St. Elizabeth Ann Seton put herself last as she served her beloved Lord
Reflections on the readings for the Memorial of St. Elizabeth Ann Seton (January 4, 2019): 1JN 3:7-10; PS 98:1,7-8,9; JN 1:35-42
MISSIO offers “Preaching Mission,” as a homily help, providing connections to mission from the readings of Sundays, Feast Days and Holy Days.
Elizabeth Seton, whose feast we celebrate today, accomplished many “firsts” in her life.
She founded the Sisters of Charity, the first American religious community for women. She also started the first American Catholic orphanage as well as the first American parish school. Born in New York City in 1774 to a well-to-do Episcopalian family, she married a successful businessman at age 19. Within ten years, they had five children and her husband died from tuberculosis after his business failed. It was in Italy, where they had gone in hopes of improving his health, that Elizabeth Seton became drawn to the Catholic Church through the example of friends. On her return to New York, she converted and suffered the loss of friends and social position because of anti-Catholic prejudices of the time.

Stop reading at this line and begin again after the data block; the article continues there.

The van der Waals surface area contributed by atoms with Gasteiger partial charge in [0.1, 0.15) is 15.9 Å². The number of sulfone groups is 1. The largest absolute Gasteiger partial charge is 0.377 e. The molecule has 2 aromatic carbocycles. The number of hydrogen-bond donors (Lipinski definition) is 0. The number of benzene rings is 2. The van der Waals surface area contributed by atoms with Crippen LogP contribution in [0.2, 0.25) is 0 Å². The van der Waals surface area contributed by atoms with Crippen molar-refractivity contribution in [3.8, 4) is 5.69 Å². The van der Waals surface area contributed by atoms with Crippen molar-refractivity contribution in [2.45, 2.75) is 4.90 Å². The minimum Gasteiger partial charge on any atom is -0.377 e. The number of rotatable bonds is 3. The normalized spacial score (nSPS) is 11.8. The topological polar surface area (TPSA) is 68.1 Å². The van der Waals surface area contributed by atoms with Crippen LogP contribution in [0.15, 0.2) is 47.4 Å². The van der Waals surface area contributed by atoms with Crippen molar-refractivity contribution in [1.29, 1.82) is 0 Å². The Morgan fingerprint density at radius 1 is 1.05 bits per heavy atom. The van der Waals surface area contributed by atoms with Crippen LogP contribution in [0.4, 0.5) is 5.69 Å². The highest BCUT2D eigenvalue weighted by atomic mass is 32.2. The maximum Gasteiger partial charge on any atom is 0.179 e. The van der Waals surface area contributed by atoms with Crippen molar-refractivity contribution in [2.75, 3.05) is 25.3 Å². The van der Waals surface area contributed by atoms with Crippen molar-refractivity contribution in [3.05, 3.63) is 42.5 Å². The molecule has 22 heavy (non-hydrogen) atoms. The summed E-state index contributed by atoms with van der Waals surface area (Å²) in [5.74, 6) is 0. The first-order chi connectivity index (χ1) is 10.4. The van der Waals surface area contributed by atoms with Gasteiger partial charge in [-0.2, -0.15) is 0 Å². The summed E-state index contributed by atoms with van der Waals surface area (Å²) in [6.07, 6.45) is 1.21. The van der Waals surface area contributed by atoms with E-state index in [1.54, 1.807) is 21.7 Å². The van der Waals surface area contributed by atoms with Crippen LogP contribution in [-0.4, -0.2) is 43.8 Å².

She went with her children to Baltimore to open a school and, in 1809, established her order dedicated to teaching and otherwise serving those in need. The will of God was her guide in all things, especially during the many trials she faced. As we hear in today’s reading, “Children, let no one deceive you. The person who acts in righteousness is righteous.… No one who fails to act in righteousness belongs to God, nor anyone who does not love his brother” (1 John 3:7,10). St. Elizabeth Ann Seton died in 1821 and was canonized in 1975 – the first American-born saint.